Some of the earliest signs of Alzheimer’s disease have been found in the brain more than 20 years before the first symptoms usually appear.
A team of researchers from the Banner’s Alzheimer’s Institute in Arizona tested a small group of people with a genetic fault that means they are certain to develop a rare form of early-onset Alzheimer’s.
Out of the 44 participants aged between 18 and 26, 20 of them carried the PSEN1 mutation for the disease. People with this mutation usually develop Alzheimer’s around the age of 45.
But writing in the journal Lancet Neurology, the team found that the participants already had structural differences in parts of the brain two decades before symptoms usually began.
Not only did those with the PSEN1 mutation have less grey matter in certain areas of their brain, but they also had higher levels of amyloid beta protein in the fluid surrounding their brain and spine.
Beta amyloid protein is known to build up ‘plaques’ in the brain, a typical indicator of Alzheimer’s disease.
In a further study of 50 people with and without the mutation, the same team found a build-up of beta amyloid plaques in the brains of people with the PSEN1 mutation as young as 20.
Researchers hope that by diagnosing the disease at this very early stage, drugs designed to halt the process of the condition are likely to be more effective than once memory loss has taken hold.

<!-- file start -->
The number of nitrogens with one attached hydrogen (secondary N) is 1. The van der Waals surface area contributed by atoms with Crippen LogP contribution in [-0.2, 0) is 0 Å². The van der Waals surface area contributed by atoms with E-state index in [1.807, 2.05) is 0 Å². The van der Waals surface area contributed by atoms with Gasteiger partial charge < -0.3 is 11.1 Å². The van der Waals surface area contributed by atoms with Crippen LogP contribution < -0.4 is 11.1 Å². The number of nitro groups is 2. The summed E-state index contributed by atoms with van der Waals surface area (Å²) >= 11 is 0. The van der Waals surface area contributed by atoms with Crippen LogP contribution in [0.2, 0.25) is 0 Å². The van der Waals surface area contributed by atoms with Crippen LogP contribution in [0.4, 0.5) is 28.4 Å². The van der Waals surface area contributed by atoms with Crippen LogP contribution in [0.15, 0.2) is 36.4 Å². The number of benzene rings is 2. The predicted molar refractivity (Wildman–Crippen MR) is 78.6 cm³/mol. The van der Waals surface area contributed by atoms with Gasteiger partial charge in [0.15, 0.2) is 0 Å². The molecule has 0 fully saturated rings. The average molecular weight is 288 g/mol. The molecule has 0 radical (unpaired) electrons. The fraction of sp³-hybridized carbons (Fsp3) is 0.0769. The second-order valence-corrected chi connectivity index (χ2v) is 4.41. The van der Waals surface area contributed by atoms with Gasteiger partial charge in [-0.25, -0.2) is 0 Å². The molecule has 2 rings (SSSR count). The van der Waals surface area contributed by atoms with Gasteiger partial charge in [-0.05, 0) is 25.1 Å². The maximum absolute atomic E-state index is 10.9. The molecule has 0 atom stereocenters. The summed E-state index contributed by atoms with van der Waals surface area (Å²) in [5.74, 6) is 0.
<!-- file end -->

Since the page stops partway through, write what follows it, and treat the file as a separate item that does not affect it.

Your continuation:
Dr Eric Reiman, one of the scientists involved, said: "These findings suggest that brain changes begin many years before the clinical onset of Alzheimer's disease."
Dr Simon Ridley, the head of research at Alzheimer's Research UK, said: "Mapping what changes happen early in the brain will help scientists to improve detection of the disease and allow potential new treatments to be tested at the right time.
"New drugs are being developed and tested to stop amyloid from taking hold, but studies like these show that timing could be crucial for whether these drugs are successful."
Because Alzheimer's is a chronic condition, it may not be covered by a medical insurance policy.
© ActiveQuote Ltd. 2012